In the summer of 2014, the demonstration project ‘climate management in East African greenhouses’ was put into practice at two rose farms in Naivasha. With this project, leading Dutch suppliers, amongst others Ludvig Svensson, Hoogendoorn and Bosman Van Zaal, aim to demonstrate that greenhouse climate optimization results into higher yields with better quality and less use of pesticides and water. Mrs. Jane Ngige, CEO of the Kenyan Flower Council, participated in the official opening on January 20.
Now that greenhouses in Kenya are increasingly being used to protect crops against the negative impact of the outside environment, it is time to optimize the inside growing conditions. In July 2014 the Dutch Green Farming consortium set up the project ‘Climate management in East African greenhouses’ to demonstrate the advantages of screening. The project aims to convince the East African horticultural sector that movable screening systems are an affordable and environmental-friendly solution to counter climate extremes while improving crop production.
Challenges in a high-altitude growing area
The demonstration project has been implemented by two rose farms in Naivasha, Kenya: Maridiadi flowers and Kreative Roses. Since these growers are located in a high-altitude growing area, they struggle with humid conditions in the greenhouse, especially during the early morning hours and in the rainy season. As a result, they experience high levels of infection, such as mildew and very high yield losses. With the use of climate screens both growers expect to improve this. They also trust that screening will have a positive impact on the color of the roses and growth, such as the length and thickness of the stem and the amount of stems per m2.
Movable, light-diffusing shade screen
In both plastic-covered greenhouses a white HARMONY screen with an open structure for enhanced light diffusions and shading has been supplied by Ludvig Svensson, world leader in climate screens. Hugo Plaisier, senior consultant of Svensson comments: “Our screens are used all over the world to improve the growing climate in the greenhouse. Both light, humidity and temperature can be optimized by a proper screen selection and use. For this trial we have selected a 30% shade screen with open structure to allow for enough air exchange. With the use of a movable system, growers only apply shade when needed, which prevents excessive shading and consequent drops in production. At the same time, the screen can be used during the night to keep the crop temperature somewhat higher, reducing wet-leaf situations drastically.”
Automated climate control
In both greenhouses the screen is linked to a process computer that registers and manages all parameters on greenhouse climate, irrigation and screening. The Hoogendoorn iSii process computer, used at Maridadi Flowers, and installed by partner Bosman van Zaal, makes use of local weather forecast. Based on weather data and climate measurements in the greenhouse, the screen will be (partially) closed or opened and irrigation cycles will be adjusted to the plant’s needs. Hoogendoorn partner Bosman Van Zaal provides local support, which includes advice, installation and maintenance service.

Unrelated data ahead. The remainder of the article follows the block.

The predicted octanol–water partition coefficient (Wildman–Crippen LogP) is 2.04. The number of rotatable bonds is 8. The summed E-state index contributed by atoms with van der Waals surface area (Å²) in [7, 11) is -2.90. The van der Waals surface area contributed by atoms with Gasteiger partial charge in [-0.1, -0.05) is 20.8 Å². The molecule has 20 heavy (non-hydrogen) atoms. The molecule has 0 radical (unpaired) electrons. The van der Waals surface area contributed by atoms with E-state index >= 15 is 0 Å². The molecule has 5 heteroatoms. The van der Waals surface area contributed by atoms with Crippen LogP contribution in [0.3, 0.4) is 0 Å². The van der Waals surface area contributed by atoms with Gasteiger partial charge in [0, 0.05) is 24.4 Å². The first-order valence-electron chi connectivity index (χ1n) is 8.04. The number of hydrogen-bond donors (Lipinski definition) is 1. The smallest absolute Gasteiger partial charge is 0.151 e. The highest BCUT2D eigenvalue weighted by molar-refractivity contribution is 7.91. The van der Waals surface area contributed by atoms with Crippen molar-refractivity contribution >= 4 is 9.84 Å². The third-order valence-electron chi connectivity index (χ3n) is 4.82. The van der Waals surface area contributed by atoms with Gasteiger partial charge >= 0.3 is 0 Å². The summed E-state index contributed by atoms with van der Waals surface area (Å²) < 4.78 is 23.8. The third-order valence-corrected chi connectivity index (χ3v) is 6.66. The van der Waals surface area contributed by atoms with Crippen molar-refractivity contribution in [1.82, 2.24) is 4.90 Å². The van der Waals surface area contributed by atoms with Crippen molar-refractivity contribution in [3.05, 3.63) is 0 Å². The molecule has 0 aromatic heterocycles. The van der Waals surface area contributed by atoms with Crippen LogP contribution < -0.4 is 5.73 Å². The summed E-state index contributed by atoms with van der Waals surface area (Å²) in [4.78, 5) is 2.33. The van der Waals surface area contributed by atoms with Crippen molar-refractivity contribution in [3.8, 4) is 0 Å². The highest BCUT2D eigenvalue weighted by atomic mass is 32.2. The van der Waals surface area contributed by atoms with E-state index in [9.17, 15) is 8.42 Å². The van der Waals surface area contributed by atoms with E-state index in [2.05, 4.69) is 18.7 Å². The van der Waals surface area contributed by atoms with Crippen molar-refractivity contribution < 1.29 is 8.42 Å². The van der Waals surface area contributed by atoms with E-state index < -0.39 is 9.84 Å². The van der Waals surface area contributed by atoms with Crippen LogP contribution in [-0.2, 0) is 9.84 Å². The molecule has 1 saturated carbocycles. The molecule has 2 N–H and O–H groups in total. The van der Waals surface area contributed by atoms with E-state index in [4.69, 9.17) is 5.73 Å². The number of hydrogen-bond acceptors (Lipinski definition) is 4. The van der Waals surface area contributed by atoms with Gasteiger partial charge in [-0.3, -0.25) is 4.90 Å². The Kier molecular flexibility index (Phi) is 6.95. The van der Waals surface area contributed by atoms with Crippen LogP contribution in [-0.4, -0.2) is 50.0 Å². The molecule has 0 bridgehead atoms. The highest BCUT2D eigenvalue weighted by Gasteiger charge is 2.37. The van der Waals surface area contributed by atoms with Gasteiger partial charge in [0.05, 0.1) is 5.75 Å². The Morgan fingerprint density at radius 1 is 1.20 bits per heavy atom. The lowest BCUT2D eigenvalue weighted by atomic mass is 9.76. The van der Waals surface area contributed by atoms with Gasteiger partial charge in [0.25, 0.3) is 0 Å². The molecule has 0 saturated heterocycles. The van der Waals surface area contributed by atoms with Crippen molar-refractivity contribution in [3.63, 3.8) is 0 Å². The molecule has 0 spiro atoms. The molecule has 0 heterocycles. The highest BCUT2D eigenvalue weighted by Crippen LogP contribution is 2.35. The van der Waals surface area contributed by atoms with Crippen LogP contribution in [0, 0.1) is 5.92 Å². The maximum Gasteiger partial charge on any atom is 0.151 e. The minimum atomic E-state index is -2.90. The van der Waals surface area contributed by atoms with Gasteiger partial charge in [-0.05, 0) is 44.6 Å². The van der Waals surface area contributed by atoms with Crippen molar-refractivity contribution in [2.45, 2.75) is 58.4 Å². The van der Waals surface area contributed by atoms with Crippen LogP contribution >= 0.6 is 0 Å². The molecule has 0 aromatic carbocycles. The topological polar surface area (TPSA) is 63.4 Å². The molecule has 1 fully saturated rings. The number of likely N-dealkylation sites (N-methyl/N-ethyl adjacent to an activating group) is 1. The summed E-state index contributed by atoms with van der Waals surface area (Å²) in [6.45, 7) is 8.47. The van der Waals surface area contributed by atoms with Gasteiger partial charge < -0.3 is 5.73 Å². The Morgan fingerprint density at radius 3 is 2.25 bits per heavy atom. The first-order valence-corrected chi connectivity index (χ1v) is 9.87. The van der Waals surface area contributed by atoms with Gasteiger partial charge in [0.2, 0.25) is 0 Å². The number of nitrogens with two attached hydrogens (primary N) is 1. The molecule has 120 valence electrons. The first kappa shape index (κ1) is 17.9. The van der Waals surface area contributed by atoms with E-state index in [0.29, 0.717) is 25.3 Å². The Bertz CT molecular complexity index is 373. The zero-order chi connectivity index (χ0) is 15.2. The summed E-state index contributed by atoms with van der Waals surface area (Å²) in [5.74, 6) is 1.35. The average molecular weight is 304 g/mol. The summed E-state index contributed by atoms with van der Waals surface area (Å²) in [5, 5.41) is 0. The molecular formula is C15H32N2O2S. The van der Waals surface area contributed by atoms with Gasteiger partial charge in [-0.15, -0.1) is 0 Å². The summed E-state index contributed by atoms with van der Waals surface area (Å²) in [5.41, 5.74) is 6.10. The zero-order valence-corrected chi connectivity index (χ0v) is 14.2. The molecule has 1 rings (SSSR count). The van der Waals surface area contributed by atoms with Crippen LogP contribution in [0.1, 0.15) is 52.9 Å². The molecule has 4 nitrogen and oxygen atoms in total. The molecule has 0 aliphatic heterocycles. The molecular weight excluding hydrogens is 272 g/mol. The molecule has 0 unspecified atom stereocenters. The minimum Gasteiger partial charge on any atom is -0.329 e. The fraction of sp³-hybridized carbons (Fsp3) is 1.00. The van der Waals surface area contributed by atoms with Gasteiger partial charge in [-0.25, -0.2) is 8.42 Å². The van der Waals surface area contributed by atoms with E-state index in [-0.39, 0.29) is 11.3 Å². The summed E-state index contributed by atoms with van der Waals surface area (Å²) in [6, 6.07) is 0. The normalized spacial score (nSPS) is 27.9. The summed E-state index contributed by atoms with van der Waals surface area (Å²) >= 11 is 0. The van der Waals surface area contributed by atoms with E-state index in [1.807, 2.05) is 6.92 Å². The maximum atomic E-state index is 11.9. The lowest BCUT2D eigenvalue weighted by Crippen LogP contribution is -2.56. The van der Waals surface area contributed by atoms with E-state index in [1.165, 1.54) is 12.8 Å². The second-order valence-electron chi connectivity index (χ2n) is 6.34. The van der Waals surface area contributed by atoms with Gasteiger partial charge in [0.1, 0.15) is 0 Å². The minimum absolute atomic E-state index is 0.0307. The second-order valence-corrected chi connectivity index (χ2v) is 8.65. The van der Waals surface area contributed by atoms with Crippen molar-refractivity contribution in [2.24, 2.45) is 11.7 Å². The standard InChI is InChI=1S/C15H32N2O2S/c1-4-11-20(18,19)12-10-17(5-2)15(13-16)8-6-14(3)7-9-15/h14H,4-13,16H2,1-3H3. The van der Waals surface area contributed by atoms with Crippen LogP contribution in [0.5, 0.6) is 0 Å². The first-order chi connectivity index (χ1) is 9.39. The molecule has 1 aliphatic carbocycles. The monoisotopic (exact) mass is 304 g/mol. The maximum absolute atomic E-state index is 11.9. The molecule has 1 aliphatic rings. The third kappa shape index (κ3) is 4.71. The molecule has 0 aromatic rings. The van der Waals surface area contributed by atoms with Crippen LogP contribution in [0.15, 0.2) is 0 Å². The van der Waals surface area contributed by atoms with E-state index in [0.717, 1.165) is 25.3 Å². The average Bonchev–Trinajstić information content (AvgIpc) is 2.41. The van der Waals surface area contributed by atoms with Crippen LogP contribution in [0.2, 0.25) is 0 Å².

During 2014 and part of 2015, all results are gathered, processed and shared with the horticulture sector in East Africa by the Green Farming consortium. “With this demonstration project we expect an increase in production and quality of 20% at lower water and pesticide use per stem. The first results are already promising”, Hugo Plaisier comments. These positive results are confirmed by Bas Smit, general manager of Kreative Roses who stated: “The retractable screen has given us a reduction in drain of around 70% and the plants seem much more comfortable. The quality has improved a lot.”
Roll out to vegetables
The use of climate screens is not only very beneficial to the production results in flowers, but also in the vegetable production. Growing vegetables in greenhouses provides good opportunities to support food security and food safety conditions. Screening systems add to production increase, water use efficiency and quality by making the growing climate more favorable for the plant. Hugo Plaisier:”Vegetable production levels are very temperature- depending. Our screens really help to optimize this; on top of this we prevent sun-burning of fruits and water stress at the same time.”
At 20 January the project was officially opened during a seminar at Kreative Roses (Kordes). Guest speaker Mrs. Jane Ngige, CEO of the Kenyan Flower Council, reflected upon current horticultural developments and the impact of demonstrated technology on the sector. Harm Maters, Chairman of Green Farming, and members Svensson and Hoogendoorn presented the results of the realized projects. The seminar was attended by several representatives of public authorities, such as Marnix Sanders, assistant Agriculture of the Dutch Embassy in Kenya.
For more information
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